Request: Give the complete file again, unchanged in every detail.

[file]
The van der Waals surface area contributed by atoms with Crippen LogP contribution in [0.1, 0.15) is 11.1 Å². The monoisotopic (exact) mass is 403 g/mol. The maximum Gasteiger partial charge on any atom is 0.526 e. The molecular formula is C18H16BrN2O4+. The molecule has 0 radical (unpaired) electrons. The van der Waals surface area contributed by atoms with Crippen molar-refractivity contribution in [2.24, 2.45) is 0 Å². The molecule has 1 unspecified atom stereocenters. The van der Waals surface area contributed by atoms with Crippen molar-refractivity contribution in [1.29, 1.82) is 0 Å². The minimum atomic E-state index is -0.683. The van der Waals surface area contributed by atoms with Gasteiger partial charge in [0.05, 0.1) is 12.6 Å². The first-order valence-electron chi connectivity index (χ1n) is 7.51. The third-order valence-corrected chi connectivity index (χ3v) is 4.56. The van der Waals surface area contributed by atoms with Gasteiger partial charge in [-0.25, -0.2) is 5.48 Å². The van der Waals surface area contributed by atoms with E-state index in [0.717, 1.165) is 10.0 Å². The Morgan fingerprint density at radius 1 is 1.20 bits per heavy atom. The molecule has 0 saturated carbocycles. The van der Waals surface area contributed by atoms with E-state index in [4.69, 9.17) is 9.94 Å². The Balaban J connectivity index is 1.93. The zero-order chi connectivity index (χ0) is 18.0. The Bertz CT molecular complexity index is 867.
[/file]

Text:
The van der Waals surface area contributed by atoms with Crippen LogP contribution in [0.1, 0.15) is 11.1 Å². The monoisotopic (exact) mass is 403 g/mol. The maximum Gasteiger partial charge on any atom is 0.526 e. The molecular formula is C18H16BrN2O4+. The molecule has 0 radical (unpaired) electrons. The van der Waals surface area contributed by atoms with Crippen molar-refractivity contribution in [2.24, 2.45) is 0 Å². The molecule has 1 unspecified atom stereocenters. The van der Waals surface area contributed by atoms with Crippen molar-refractivity contribution in [1.29, 1.82) is 0 Å². The minimum atomic E-state index is -0.683. The van der Waals surface area contributed by atoms with Gasteiger partial charge in [0.05, 0.1) is 12.6 Å². The first-order valence-electron chi connectivity index (χ1n) is 7.51. The third-order valence-corrected chi connectivity index (χ3v) is 4.56. The van der Waals surface area contributed by atoms with Gasteiger partial charge in [-0.25, -0.2) is 5.48 Å². The van der Waals surface area contributed by atoms with E-state index in [0.717, 1.165) is 10.0 Å². The Morgan fingerprint density at radius 1 is 1.20 bits per heavy atom. The molecule has 0 saturated carbocycles. The van der Waals surface area contributed by atoms with E-state index in [4.69, 9.17) is 9.94 Å². The Balaban J connectivity index is 1.93. The zero-order chi connectivity index (χ0) is 18.0. The Bertz CT molecular complexity index is 867.